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February 19, 2009

Structuralism and Semiotics

"When we analyse literature we are speaking of literature; when we evaluate it we are speaking of ourselves...literary works are made out of other literary works, not out of any material external to the literary system itself." (Eagleton 80)

Eagleton's statement seems to be the consensus feeling about literature among many of the literary critics we are becming familiar with in class. Donald Keesey promotes a similar attitude in his work Contexts for Criticism : "Poems do not imitate life; they imitate other poems" (265).
Eagleton's elaborate assult on formalism suggests that formalism, in many ways, deters critics from the essential meanings of a work, as intended by an author, by over-analyzation of the conventions within the work.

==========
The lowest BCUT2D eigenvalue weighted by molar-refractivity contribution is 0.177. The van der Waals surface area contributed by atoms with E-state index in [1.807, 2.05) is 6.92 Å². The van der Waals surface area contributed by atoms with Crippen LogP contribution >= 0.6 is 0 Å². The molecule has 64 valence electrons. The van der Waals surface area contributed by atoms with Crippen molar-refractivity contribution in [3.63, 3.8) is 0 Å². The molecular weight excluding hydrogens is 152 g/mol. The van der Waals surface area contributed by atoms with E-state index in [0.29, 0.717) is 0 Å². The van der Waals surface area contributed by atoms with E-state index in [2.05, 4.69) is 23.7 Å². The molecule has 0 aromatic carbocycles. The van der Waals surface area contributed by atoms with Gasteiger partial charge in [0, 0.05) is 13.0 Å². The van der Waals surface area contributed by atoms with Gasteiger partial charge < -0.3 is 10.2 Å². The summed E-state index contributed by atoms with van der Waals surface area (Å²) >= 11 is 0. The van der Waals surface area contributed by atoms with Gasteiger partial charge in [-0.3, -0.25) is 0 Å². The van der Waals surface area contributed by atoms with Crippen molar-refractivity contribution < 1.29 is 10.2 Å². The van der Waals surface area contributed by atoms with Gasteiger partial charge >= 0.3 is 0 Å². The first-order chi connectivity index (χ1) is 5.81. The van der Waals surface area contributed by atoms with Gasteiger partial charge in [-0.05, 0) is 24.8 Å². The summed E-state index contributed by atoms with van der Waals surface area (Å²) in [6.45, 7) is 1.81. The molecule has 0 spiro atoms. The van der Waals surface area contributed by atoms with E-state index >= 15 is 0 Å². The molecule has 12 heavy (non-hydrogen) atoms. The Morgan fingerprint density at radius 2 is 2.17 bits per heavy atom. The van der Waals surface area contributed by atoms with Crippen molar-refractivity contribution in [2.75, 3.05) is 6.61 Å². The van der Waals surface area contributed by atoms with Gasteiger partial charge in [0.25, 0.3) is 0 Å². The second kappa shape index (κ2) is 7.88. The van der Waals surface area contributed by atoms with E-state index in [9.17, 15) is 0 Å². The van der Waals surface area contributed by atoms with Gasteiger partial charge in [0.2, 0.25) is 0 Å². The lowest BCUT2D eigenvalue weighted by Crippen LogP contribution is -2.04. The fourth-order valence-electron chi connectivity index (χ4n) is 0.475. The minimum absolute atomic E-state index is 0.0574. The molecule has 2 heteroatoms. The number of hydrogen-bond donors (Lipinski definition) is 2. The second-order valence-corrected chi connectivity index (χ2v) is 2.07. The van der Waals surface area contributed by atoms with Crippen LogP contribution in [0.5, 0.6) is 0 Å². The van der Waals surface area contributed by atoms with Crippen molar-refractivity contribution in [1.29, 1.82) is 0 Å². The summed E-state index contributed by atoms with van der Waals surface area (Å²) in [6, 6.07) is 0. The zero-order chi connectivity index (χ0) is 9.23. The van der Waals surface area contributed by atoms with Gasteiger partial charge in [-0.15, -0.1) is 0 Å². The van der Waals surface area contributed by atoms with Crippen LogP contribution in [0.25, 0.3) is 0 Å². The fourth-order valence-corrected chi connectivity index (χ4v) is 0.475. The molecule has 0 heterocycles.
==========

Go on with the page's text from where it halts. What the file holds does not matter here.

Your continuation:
Eagleton finds that literature is, although a derivative of other works of literature, a limitless art in its capability to conjoin two or more words in order to create a meaning which would otherwise be absent if only one word were present. Eaglton clarifies, "The Literary work continually enriches and transforms mere dictionary meaning, generatin new significances by the clash and condensation of its various levels".(89)

Posted by QuinnKerno at February 19, 2009 3:08 PM

Comments

I think Eagleton makes some good points about literature, formalism, and everything else. Alot of times however, I feel these points get lost because of all the extra distracting stuff that Eagleton puts into the chapters. I guess all of it is necessary, but alot of it just seems extra.

Posted by: Katie Vann at February 19, 2009 5:03 PM

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